Pan Rustica

pan rusticaIF YOU want to make a pan rustica you need to start 24 hours ahead. This rustic Spanish loaf uses a yeast starter to give extra flavour; dried yeast, a little sugar, warm water and, when it starts frothing, flour. Left in a bowl covered with cling film overnight it smells slightly of fermenting beer in the morning.

It’s half way to being a sourdough, so when I’ve tried this recipe a few times I might feel ready for the week-long process of developing a sourdough starter.

You add the starter to a straightforward bread mix, plus a little more yeast to give it some extra rise.

This results in a  sticky dough. I’m following the recipe from The Hairy Bikers’ European Bakeation television series and they advise you to resist the temptation to add extra flour, which I would have done by the fistful. As they emphasise throughout the series, the softer the dough, the lighter the loaf and the slower the process, the more the flavour develops.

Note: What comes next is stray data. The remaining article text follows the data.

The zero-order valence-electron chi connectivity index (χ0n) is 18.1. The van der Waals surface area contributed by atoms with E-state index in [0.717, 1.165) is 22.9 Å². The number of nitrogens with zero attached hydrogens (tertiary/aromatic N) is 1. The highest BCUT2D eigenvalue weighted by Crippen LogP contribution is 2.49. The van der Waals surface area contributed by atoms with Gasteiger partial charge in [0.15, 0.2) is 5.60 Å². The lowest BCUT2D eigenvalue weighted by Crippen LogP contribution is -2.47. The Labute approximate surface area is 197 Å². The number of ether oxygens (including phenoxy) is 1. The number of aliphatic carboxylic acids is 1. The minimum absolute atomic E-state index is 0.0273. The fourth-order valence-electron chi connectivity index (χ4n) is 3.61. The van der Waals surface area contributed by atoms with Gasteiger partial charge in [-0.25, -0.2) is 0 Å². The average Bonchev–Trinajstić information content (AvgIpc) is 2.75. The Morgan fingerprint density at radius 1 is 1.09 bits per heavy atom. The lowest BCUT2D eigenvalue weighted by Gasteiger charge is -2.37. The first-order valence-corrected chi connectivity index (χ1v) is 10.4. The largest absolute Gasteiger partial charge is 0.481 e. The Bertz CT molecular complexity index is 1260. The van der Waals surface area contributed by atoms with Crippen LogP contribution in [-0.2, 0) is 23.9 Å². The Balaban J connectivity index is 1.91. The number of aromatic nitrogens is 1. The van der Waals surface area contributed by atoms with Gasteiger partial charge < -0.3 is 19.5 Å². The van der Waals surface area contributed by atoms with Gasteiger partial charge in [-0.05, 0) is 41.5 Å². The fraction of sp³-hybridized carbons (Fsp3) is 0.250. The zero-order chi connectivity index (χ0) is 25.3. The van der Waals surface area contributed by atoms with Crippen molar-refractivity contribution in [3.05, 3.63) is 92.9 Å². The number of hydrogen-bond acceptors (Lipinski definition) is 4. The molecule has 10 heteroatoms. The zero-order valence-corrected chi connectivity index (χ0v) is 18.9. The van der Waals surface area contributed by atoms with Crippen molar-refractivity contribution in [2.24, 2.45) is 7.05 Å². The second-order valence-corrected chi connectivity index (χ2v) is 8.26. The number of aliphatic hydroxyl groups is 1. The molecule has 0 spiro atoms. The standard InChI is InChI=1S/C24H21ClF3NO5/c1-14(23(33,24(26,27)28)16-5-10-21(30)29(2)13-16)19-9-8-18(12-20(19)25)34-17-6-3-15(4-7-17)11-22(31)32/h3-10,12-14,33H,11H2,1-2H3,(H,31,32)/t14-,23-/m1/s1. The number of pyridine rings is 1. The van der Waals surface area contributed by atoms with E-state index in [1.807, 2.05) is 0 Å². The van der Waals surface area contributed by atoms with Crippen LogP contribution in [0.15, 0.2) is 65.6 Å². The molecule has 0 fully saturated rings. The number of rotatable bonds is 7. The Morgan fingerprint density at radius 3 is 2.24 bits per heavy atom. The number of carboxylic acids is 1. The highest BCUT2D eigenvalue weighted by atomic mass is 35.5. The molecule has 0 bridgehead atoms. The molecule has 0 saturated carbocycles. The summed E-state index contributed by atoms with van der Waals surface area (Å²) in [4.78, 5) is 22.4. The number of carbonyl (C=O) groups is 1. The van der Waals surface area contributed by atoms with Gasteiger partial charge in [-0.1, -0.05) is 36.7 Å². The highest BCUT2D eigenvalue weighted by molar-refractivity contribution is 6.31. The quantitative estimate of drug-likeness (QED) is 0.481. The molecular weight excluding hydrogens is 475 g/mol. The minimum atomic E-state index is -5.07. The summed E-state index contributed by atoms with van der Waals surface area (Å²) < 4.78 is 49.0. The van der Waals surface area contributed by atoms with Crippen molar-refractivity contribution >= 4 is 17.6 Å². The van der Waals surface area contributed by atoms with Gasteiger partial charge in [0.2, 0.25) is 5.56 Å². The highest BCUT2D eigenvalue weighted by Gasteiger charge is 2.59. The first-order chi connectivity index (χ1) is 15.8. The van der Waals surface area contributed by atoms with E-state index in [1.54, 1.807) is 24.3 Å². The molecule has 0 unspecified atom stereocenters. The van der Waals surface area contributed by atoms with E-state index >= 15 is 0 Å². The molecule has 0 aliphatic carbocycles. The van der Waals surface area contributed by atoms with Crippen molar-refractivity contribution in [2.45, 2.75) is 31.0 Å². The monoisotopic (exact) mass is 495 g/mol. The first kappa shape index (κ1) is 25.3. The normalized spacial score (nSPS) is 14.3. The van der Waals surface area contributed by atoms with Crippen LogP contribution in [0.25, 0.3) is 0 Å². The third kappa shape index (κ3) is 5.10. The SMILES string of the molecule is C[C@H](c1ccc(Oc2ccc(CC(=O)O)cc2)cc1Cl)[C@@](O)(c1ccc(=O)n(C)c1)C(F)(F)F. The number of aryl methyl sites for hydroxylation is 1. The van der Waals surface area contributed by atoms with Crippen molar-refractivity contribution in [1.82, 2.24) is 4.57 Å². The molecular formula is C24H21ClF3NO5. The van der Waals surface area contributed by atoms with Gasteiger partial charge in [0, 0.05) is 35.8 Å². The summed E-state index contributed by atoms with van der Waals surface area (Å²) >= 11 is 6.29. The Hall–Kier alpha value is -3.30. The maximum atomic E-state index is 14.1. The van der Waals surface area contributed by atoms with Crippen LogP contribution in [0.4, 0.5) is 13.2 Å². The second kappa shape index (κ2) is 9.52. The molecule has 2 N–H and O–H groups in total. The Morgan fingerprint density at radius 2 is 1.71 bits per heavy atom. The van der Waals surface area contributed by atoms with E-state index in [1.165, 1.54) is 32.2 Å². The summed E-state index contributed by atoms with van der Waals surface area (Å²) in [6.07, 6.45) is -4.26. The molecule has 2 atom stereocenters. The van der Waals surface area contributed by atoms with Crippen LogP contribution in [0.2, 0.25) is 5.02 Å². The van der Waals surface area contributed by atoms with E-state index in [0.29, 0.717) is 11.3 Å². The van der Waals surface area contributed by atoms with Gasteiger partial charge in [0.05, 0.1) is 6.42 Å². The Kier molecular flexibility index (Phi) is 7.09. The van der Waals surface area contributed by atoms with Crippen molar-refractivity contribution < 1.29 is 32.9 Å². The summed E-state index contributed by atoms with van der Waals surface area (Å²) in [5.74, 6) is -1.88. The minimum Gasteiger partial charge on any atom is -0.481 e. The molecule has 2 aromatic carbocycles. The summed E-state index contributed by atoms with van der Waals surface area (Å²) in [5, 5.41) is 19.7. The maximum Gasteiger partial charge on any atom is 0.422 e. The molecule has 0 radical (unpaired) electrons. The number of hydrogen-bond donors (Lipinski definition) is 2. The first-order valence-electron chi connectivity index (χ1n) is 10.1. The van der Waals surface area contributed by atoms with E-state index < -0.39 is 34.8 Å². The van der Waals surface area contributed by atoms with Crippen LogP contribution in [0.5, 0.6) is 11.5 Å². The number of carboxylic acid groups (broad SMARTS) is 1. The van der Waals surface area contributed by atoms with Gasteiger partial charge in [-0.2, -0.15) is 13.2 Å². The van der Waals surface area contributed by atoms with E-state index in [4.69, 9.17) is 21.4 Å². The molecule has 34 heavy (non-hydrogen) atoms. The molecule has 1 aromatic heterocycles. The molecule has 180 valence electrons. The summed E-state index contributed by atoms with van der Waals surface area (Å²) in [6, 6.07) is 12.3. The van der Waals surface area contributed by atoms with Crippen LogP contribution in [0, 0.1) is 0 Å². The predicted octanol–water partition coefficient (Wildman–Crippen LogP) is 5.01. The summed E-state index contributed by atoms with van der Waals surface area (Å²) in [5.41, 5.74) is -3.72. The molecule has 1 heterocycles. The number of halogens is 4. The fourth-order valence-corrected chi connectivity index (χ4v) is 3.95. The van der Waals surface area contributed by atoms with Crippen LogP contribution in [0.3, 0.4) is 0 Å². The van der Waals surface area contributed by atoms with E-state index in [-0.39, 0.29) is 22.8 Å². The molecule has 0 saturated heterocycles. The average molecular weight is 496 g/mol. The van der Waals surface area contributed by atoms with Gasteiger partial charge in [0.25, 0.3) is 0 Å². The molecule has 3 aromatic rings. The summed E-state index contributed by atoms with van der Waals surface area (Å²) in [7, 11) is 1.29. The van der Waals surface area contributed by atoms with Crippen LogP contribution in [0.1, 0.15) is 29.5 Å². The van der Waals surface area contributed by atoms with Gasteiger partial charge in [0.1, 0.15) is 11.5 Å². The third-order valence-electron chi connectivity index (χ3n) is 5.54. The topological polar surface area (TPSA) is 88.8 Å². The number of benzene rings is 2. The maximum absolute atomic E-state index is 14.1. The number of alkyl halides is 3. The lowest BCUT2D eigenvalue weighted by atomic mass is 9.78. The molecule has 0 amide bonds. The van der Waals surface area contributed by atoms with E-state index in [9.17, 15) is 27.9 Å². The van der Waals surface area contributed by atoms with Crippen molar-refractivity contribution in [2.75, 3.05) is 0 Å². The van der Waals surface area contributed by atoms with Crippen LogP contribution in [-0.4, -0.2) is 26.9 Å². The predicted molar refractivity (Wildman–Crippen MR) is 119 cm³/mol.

The advantage of having watched the series, rather than just reading the method, is that I remember that even the hefty Simon King struggled with this dough. It sticks to the worktop but I remember his action of pushing the gloopy mass forward with the ball of his hand and pulling it back in with his fingers.

This pulling back helps trap air in the dough. After the first rising you gently stretch and fold the dough back on itself three times to trap more air in it.

pan rusticaI was surprised how much it rose during its 20 minutes in a hot oven, 240°C.

I’ve always wanted to get this variety of texture in a loaf, with a variety of bubble sizes. The loaf that I usually bake has a regular texture.

It’s softer and not as nutty as our regular farmhouse loaf which has more wholemeal flour in it and mixed grains. But it has a pleasantly rustic flavour . The fermented character doesn’t dominate but it’s there in the background.

Link Hairy Bikers’ pan rustica recipe.

 

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